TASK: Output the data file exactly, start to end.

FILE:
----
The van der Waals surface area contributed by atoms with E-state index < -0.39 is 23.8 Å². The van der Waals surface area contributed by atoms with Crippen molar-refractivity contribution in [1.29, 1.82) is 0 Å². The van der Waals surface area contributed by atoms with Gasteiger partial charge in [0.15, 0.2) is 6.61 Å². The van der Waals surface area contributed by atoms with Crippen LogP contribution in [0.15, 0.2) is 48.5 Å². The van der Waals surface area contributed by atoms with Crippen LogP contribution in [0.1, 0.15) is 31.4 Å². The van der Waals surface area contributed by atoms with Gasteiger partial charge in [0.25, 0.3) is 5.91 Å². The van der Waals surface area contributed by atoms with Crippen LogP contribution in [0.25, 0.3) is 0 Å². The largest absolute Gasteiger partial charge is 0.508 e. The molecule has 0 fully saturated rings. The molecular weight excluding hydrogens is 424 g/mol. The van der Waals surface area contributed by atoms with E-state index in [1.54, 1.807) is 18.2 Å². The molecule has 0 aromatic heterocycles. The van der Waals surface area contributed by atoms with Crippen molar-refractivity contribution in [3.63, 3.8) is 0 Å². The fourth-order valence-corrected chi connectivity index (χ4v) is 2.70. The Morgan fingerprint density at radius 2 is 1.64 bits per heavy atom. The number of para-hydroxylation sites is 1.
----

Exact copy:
The van der Waals surface area contributed by atoms with E-state index < -0.39 is 23.8 Å². The van der Waals surface area contributed by atoms with Crippen molar-refractivity contribution in [1.29, 1.82) is 0 Å². The van der Waals surface area contributed by atoms with Gasteiger partial charge in [0.15, 0.2) is 6.61 Å². The van der Waals surface area contributed by atoms with Crippen LogP contribution in [0.15, 0.2) is 48.5 Å². The van der Waals surface area contributed by atoms with Crippen LogP contribution in [0.1, 0.15) is 31.4 Å². The van der Waals surface area contributed by atoms with Gasteiger partial charge in [0.25, 0.3) is 5.91 Å². The van der Waals surface area contributed by atoms with Crippen LogP contribution in [0.25, 0.3) is 0 Å². The largest absolute Gasteiger partial charge is 0.508 e. The molecule has 0 fully saturated rings. The molecular weight excluding hydrogens is 424 g/mol. The van der Waals surface area contributed by atoms with E-state index in [1.54, 1.807) is 18.2 Å². The molecule has 0 aromatic heterocycles. The van der Waals surface area contributed by atoms with Crippen molar-refractivity contribution in [3.63, 3.8) is 0 Å². The fourth-order valence-corrected chi connectivity index (χ4v) is 2.70. The Morgan fingerprint density at radius 2 is 1.64 bits per heavy atom. The number of para-hydroxylation sites is 1.